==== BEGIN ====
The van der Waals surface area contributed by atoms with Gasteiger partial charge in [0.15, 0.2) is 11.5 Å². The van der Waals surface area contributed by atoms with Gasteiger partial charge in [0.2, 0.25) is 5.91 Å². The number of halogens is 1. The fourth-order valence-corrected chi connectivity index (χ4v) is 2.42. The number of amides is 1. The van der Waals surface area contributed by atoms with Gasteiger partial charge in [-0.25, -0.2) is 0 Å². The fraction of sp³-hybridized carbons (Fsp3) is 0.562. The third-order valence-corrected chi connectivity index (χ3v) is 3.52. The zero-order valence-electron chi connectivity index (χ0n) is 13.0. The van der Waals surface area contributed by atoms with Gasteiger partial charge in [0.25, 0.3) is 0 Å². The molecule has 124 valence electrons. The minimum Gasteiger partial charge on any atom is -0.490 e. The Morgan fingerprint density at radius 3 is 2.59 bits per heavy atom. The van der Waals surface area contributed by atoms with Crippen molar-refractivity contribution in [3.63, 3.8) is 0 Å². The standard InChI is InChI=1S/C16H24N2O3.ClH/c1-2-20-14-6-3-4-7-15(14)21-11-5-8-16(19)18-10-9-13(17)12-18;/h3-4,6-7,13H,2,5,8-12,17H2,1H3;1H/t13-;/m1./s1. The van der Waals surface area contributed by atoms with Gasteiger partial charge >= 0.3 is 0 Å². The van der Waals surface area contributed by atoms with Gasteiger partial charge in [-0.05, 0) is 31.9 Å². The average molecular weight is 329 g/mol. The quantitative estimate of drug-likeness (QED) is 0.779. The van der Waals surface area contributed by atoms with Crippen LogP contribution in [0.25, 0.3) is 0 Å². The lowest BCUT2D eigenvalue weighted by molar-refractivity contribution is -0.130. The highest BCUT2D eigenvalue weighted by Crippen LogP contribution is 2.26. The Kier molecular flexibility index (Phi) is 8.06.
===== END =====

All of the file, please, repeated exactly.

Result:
The van der Waals surface area contributed by atoms with Gasteiger partial charge in [0.15, 0.2) is 11.5 Å². The van der Waals surface area contributed by atoms with Gasteiger partial charge in [0.2, 0.25) is 5.91 Å². The number of halogens is 1. The fourth-order valence-corrected chi connectivity index (χ4v) is 2.42. The number of amides is 1. The van der Waals surface area contributed by atoms with Gasteiger partial charge in [-0.25, -0.2) is 0 Å². The fraction of sp³-hybridized carbons (Fsp3) is 0.562. The third-order valence-corrected chi connectivity index (χ3v) is 3.52. The zero-order valence-electron chi connectivity index (χ0n) is 13.0. The van der Waals surface area contributed by atoms with Gasteiger partial charge in [0.25, 0.3) is 0 Å². The molecule has 124 valence electrons. The minimum Gasteiger partial charge on any atom is -0.490 e. The Morgan fingerprint density at radius 3 is 2.59 bits per heavy atom. The van der Waals surface area contributed by atoms with Crippen molar-refractivity contribution in [3.63, 3.8) is 0 Å². The standard InChI is InChI=1S/C16H24N2O3.ClH/c1-2-20-14-6-3-4-7-15(14)21-11-5-8-16(19)18-10-9-13(17)12-18;/h3-4,6-7,13H,2,5,8-12,17H2,1H3;1H/t13-;/m1./s1. The van der Waals surface area contributed by atoms with Gasteiger partial charge >= 0.3 is 0 Å². The van der Waals surface area contributed by atoms with Gasteiger partial charge in [-0.05, 0) is 31.9 Å². The average molecular weight is 329 g/mol. The quantitative estimate of drug-likeness (QED) is 0.779. The van der Waals surface area contributed by atoms with Crippen LogP contribution in [0.25, 0.3) is 0 Å². The lowest BCUT2D eigenvalue weighted by molar-refractivity contribution is -0.130. The highest BCUT2D eigenvalue weighted by Crippen LogP contribution is 2.26. The Kier molecular flexibility index (Phi) is 8.06.